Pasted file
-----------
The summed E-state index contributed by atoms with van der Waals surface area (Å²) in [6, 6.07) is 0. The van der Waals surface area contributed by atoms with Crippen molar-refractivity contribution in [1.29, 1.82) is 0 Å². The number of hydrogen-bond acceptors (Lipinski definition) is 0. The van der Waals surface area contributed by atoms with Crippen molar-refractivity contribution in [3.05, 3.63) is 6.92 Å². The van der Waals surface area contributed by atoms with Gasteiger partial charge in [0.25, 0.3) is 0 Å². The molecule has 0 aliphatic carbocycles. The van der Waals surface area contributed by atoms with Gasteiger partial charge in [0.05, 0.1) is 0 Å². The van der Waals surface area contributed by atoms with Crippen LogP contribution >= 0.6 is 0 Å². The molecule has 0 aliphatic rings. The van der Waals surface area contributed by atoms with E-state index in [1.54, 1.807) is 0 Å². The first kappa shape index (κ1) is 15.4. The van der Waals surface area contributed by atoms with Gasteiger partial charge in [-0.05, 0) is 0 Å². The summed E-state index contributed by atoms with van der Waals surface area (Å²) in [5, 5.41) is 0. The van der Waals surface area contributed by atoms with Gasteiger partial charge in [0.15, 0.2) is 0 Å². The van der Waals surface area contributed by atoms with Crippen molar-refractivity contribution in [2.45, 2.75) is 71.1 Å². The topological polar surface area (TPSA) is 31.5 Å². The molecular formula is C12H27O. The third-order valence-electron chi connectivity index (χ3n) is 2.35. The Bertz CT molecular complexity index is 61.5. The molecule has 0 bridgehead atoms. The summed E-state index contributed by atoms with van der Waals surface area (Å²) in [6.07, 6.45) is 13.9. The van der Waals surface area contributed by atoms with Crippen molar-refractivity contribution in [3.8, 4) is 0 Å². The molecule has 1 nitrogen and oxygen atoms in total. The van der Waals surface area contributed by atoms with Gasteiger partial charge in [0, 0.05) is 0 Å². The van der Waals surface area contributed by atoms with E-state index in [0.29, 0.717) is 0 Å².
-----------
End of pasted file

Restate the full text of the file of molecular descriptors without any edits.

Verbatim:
The summed E-state index contributed by atoms with van der Waals surface area (Å²) in [6, 6.07) is 0. The van der Waals surface area contributed by atoms with Crippen molar-refractivity contribution in [1.29, 1.82) is 0 Å². The number of hydrogen-bond acceptors (Lipinski definition) is 0. The van der Waals surface area contributed by atoms with Crippen molar-refractivity contribution in [3.05, 3.63) is 6.92 Å². The van der Waals surface area contributed by atoms with Gasteiger partial charge in [0.25, 0.3) is 0 Å². The molecule has 0 aliphatic carbocycles. The van der Waals surface area contributed by atoms with Gasteiger partial charge in [0.05, 0.1) is 0 Å². The van der Waals surface area contributed by atoms with Crippen LogP contribution >= 0.6 is 0 Å². The molecule has 0 aliphatic rings. The van der Waals surface area contributed by atoms with E-state index in [1.54, 1.807) is 0 Å². The first kappa shape index (κ1) is 15.4. The van der Waals surface area contributed by atoms with Gasteiger partial charge in [-0.05, 0) is 0 Å². The summed E-state index contributed by atoms with van der Waals surface area (Å²) in [5, 5.41) is 0. The van der Waals surface area contributed by atoms with Gasteiger partial charge in [0.15, 0.2) is 0 Å². The van der Waals surface area contributed by atoms with Crippen molar-refractivity contribution in [2.45, 2.75) is 71.1 Å². The topological polar surface area (TPSA) is 31.5 Å². The molecular formula is C12H27O. The third-order valence-electron chi connectivity index (χ3n) is 2.35. The Bertz CT molecular complexity index is 61.5. The molecule has 0 bridgehead atoms. The summed E-state index contributed by atoms with van der Waals surface area (Å²) in [6.07, 6.45) is 13.9. The van der Waals surface area contributed by atoms with Crippen molar-refractivity contribution in [3.8, 4) is 0 Å². The molecule has 1 nitrogen and oxygen atoms in total. The van der Waals surface area contributed by atoms with Gasteiger partial charge in [0, 0.05) is 0 Å². The van der Waals surface area contributed by atoms with E-state index in [0.29, 0.717) is 0 Å².